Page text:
- Montreal, QC, Canada
- Death date
Charles Rosen was born in Montreal on December 7, 1917. Mr. Rosen came to the United States as a teenager, and studied electrical engineering at Cooper Union in New York City. He earned his Ph.D. at Syracuse University and during World War II, he returned to Canada to work on Royal Canadian Air Force aircraft being sent to Britain. After the war ended, he worked on transistor theory at General Electric Research Laboratories in Schenectady, N.Y., and was a coauthor of "Principles of Transistor Circuits", an early book on the subject.
In 1957 he moved to California to join the Stanford Research Institute in Menlo Park, where his efforts included projects to developing neural networks. Digital computing falls short in many problems requiring human intelligence, and neural networks attempt to create computational machines based on the organization of the biological brain through neurons, rather than bits allowing for an on and off state. With other institute scientists, he developed one of the early mobile, intelligent robots, Shakey. Shakey combined all existing machine intelligence advances into a single unit and could see and feel objects in its path and navigate around them on its own. Some of the algorithms created to run the robot are still used for Internet mapping services such as MapQuest.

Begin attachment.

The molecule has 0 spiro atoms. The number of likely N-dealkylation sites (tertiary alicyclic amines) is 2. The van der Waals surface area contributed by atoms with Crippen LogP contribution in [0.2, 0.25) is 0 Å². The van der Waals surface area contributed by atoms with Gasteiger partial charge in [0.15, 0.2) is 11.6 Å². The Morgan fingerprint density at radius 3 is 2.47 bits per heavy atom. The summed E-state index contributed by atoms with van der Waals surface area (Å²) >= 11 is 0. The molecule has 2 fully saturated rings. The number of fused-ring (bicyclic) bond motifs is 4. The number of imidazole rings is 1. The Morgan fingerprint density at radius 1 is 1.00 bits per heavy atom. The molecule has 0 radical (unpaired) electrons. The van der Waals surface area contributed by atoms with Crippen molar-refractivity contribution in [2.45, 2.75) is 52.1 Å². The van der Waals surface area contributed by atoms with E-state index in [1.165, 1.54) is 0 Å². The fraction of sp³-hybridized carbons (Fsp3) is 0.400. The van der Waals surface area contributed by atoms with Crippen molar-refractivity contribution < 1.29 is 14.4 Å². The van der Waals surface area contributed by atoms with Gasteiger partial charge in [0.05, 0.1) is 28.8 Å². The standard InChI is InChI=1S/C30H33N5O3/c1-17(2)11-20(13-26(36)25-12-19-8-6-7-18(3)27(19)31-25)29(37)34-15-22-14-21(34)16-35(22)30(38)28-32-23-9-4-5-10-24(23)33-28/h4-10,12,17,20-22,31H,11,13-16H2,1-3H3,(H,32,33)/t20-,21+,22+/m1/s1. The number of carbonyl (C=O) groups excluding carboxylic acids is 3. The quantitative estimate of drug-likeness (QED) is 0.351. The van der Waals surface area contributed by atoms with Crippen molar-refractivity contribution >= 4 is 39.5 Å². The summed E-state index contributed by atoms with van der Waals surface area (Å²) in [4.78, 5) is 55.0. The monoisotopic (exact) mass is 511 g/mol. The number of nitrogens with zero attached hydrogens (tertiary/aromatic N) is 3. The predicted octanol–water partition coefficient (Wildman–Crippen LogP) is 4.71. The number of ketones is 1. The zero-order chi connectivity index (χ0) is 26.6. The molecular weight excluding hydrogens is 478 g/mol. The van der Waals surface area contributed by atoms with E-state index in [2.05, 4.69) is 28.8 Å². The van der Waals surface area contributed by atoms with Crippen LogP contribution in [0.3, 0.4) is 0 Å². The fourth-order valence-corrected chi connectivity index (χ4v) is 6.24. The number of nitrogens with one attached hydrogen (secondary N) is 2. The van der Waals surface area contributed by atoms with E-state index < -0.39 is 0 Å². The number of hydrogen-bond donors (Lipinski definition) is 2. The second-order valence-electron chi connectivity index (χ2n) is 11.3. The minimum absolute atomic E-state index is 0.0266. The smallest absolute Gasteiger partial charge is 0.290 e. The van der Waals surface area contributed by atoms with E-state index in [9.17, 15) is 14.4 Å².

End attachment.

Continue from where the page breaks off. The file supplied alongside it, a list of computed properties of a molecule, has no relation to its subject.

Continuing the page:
The work on Shakey led directly to Stanford lend a focus on artificial intelligence and the creation in 1966 of the institute's Artificial Intelligence Center, which Mr. Rosen directed. After his retirement from the research institute in 1978, as he sat on the boards of directors of 10 companies and started companies to deliver pharmaceutical drugs and make pickles at home.
In addition to his work on neural networks, Rosen was involved in winemaking. In 1959, Mr. Rosen and several friends from the institute bought a 40-acre vineyard in the Santa Cruz Mountains, overlooking what later came to be known as Silicon Valley. For several years, working only on weekends, they restored the property, which they called Ridge Vineyards, making a little wine for themselves and selling most of their grapes to other winemakers. Rosen and his wife, Blanche, remained involved in Ridge affairs until it was sold in 1986 to a Japanese industrialist. Mrs. Rosen died in June. They had been married 60 years.
Rosen died on Dec. 8, 2002 of pneumonia.